In Australia, as in most developed economies, care has now 'gone public'. It is no longer solely a private, familial concern that can be automatically assigned to women to be undertaken without pay. Nor is it contained in residential institutions or bureaucratic hierarchies. In this paper I consider what is emerging in its place - the 'care deficit' and the new social divisions of care, in which paid care is assuming an ever more important place as a result of significant developments in both social policy and in market-based provisions, especially the expansion of corporate care. Linking recent care theory with the need for a program of empirical research, the paper first considers the lack of consensus on the character and meaning of care, as seen from a number of different theoretical standpoints. Despite important differences in the perspectives on care, common features suggest that there are sound reasons to develop research concepts and tools that would help create the dialogue and sharing of ideas that a more mature field of research and practice requires. A starting point for this is the attempt to demark a clear definition of care. Building on this, I propose the development and use of a broad perspective, which I have termed the social division of care, to provide a joint framework for data collection and for monitoring the changing balances of responsibility for providing care.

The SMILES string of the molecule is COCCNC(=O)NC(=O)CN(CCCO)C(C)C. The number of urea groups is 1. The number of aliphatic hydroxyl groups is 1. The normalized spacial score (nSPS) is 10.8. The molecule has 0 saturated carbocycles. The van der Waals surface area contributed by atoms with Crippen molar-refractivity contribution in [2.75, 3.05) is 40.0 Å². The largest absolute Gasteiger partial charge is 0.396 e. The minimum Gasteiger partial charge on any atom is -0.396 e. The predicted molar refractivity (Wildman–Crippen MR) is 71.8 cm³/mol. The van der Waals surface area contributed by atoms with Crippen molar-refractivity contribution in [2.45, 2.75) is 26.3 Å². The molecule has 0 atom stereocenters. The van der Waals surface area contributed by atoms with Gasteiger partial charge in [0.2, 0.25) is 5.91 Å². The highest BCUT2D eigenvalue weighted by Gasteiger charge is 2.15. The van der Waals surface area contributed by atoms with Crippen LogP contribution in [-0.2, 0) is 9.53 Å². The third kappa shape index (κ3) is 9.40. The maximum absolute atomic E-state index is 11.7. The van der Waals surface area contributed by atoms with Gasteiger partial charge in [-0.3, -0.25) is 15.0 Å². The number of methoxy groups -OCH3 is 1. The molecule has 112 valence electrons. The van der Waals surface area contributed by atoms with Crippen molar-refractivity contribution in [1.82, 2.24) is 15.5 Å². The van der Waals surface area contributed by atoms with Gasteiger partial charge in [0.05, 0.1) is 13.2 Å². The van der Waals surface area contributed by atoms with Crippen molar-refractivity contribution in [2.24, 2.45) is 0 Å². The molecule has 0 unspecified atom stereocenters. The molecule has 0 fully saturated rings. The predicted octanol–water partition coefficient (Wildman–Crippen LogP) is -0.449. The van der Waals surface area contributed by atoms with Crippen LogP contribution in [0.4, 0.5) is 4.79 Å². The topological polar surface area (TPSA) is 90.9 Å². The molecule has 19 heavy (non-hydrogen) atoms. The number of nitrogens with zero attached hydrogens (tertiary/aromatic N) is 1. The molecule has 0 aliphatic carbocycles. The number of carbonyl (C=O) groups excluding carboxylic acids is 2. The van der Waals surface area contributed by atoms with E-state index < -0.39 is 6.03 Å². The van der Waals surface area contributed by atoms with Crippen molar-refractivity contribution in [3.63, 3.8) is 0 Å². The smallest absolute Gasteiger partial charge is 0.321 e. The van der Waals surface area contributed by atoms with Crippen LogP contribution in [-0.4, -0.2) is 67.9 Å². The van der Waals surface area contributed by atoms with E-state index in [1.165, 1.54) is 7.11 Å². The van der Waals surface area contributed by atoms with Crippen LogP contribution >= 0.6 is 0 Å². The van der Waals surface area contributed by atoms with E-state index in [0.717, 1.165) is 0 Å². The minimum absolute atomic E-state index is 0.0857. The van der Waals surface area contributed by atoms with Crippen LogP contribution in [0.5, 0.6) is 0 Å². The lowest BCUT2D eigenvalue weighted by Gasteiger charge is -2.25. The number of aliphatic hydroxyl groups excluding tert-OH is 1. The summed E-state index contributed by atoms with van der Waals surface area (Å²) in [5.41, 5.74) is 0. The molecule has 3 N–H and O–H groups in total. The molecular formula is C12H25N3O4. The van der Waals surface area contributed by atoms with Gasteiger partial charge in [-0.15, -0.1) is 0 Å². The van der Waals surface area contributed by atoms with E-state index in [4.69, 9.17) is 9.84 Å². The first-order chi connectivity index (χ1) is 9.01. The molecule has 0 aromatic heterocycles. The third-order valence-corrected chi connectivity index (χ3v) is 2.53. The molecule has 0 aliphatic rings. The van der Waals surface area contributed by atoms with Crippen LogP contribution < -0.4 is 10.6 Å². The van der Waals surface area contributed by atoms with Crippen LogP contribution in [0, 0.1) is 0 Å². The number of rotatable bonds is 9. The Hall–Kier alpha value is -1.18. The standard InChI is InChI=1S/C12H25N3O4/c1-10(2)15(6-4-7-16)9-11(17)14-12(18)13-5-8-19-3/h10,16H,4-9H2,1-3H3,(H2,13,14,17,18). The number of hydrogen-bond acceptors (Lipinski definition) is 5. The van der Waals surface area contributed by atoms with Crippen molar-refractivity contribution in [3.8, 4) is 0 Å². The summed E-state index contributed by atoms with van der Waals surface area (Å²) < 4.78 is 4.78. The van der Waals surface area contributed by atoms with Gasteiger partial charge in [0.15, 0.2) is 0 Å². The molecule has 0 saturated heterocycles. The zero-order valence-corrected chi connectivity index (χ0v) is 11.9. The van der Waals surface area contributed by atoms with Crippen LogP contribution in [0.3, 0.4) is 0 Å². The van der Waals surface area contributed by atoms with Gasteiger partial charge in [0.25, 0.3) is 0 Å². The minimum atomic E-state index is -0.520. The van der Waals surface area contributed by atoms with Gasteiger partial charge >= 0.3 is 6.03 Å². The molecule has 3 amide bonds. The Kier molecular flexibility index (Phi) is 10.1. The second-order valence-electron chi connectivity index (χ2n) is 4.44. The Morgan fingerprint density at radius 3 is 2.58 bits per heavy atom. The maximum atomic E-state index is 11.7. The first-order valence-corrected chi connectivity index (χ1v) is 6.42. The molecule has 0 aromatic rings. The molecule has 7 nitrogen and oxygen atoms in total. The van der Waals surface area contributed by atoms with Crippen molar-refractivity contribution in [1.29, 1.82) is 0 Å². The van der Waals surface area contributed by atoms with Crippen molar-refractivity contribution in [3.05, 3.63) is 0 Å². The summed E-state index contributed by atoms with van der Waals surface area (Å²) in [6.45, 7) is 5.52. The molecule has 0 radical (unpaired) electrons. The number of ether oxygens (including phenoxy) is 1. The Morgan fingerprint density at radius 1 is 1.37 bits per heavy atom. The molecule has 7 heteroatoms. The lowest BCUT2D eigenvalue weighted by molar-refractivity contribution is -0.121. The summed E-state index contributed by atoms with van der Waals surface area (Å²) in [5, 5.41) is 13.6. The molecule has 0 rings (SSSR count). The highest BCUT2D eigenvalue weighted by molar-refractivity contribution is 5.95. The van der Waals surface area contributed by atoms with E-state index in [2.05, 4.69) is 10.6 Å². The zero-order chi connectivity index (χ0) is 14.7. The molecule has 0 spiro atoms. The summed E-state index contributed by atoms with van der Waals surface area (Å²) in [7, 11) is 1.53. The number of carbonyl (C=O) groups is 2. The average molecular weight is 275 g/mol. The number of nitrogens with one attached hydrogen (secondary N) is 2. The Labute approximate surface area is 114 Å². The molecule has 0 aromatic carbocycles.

|Number of pages||13|
|Journal||Australian Journal of Social Issues|
|Publication status||Published - Dec 2007|